In control

The converters are RME’s latest generation A-D/D-A’s with SteadyClock technology, which are among some of the highest regarded converters around. With these new converters and the ability to run on USB 3.0 or USB 2.0, the Babyface Pro offers very low round-trip latency. The USB connectivity has also been designed to work with mobile devices. As the interface is bus powered, this means you can record anywhere with this device and an iPad alone.

The device operates on all host systems with RME’s TotalMix FX software. This is one of the most comprehensive and best interface mix applications there is. It will allow you to create any distribution of audio for monitoring and recording, in a clear but detailed form. The FPGA-based DSP mixer adds a three-band parametric equaliser to all inputs and outputs, while reverb and delay effects are also available, to help provide the right sound in your headphones when tracking. The only element they’ve had to omit for cost reasons, apparently, is any compression. This is a shame, but certainly not a deal breaker for this size of interface.

RMEBabyfaceProRear

The sound

Well, as you would expect from RME, the audio quality of the Babyface Pro is very much in line with high-end interfaces, and mostly with those that are typically twice the footprint. There aren’t many, if any at all, compact desktop interfaces that sound this clear. The sound is very clean, neutral and uncolored as it should be for an interface of this calibre.

Even the mic preamps are squeaky clean. There’s plenty of gain available in this new model with up to 70dB on tap in 1dB steps, which provides a lot of gain for even the lowest output level microphones. There is very little in the way of noise too, and with supported recording rates of up to 192kHz, this is a very professional product.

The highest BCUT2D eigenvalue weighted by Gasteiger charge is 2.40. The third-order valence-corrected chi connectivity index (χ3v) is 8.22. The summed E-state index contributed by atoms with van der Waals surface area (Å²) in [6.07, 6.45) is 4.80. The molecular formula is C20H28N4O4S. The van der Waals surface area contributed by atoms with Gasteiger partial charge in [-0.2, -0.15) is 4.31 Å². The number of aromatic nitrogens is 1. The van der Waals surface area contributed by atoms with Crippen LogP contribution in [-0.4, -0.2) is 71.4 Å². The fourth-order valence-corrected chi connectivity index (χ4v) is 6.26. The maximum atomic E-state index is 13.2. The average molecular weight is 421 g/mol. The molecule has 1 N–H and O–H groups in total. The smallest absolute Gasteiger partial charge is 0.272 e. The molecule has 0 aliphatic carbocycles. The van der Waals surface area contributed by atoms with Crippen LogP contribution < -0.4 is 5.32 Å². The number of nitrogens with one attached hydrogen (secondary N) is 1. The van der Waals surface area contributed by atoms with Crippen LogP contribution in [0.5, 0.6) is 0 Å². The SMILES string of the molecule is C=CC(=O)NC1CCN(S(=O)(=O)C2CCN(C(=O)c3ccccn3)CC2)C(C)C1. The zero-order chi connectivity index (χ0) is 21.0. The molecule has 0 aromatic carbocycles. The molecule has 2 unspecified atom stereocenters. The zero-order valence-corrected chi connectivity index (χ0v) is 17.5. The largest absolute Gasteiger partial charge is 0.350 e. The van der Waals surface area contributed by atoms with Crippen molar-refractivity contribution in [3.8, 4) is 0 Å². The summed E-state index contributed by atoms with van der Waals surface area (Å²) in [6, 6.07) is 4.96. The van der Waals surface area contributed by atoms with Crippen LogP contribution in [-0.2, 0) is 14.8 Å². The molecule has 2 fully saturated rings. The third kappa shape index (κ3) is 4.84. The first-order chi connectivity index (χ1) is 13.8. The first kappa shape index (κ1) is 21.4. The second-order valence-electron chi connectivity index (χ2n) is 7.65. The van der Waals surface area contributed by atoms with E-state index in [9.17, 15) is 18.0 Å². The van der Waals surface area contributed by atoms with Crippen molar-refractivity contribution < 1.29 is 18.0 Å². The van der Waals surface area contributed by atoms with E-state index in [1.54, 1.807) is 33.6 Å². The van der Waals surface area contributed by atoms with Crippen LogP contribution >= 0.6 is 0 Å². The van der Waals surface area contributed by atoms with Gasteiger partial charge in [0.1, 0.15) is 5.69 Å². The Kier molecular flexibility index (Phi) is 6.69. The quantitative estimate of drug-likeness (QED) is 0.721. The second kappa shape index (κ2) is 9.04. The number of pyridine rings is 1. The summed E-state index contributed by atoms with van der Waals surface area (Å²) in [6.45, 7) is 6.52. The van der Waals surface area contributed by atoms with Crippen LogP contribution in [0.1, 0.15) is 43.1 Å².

If you’re looking for some color from your mic preamps then the onboard pres aren’t for you. You will need to ‘warm’ up your incoming signal on the way in with some additional hardware. The Babyface Pro and all of RME’s interfaces are aimed at being transparent in your signal path.

Conclusion

The original Babyface Pro was a huge success. This new ‘re-engineered’ version is on true RME form. It provides accurate and clear mic pres and converters that cannot be faulted. I like the design of the device a lot, with its thoughtful layout and proper onboard connections. This is a seriously professional product, which is the result of a company that has spent years working on the details, making this a slightly more expensive option than the competition, but a solid investment.

Key Features

  • Supports recording rates up to 192 kHz
  • 12 input and 12 output channels
  • Optical port supports ADAT and optical SPDIF via Toslink
  • USB 3.0 compatible
  • Comes with RME’s TotalMix FX for Windows and Mac OS X

 

Estimated street price: £549

http://www.rme-audio.de

Simon Allen is a freelance internationally recognised engineer/producer and pro-audio professional with over a decade of experience. Working mostly in music, his reputation as a mix engineer continues to reach new heights.